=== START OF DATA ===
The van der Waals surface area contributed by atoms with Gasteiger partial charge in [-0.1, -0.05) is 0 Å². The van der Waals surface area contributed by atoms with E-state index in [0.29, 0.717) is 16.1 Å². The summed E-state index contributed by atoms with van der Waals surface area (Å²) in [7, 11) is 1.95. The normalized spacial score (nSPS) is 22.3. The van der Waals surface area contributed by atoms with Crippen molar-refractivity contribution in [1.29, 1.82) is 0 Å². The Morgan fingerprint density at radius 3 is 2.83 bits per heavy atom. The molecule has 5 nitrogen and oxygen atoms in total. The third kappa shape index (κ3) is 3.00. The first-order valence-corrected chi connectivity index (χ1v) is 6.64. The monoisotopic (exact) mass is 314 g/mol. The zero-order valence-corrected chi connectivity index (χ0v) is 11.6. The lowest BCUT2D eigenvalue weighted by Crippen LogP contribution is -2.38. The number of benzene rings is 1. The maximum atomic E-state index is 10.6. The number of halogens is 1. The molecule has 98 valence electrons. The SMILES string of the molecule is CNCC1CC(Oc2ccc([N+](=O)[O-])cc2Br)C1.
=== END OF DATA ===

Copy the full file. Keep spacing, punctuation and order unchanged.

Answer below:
The van der Waals surface area contributed by atoms with Gasteiger partial charge in [-0.1, -0.05) is 0 Å². The van der Waals surface area contributed by atoms with E-state index in [0.29, 0.717) is 16.1 Å². The summed E-state index contributed by atoms with van der Waals surface area (Å²) in [7, 11) is 1.95. The normalized spacial score (nSPS) is 22.3. The van der Waals surface area contributed by atoms with Crippen molar-refractivity contribution in [1.29, 1.82) is 0 Å². The Morgan fingerprint density at radius 3 is 2.83 bits per heavy atom. The molecule has 5 nitrogen and oxygen atoms in total. The third kappa shape index (κ3) is 3.00. The first-order valence-corrected chi connectivity index (χ1v) is 6.64. The monoisotopic (exact) mass is 314 g/mol. The zero-order valence-corrected chi connectivity index (χ0v) is 11.6. The lowest BCUT2D eigenvalue weighted by Crippen LogP contribution is -2.38. The number of benzene rings is 1. The maximum atomic E-state index is 10.6. The number of halogens is 1. The molecule has 98 valence electrons. The SMILES string of the molecule is CNCC1CC(Oc2ccc([N+](=O)[O-])cc2Br)C1.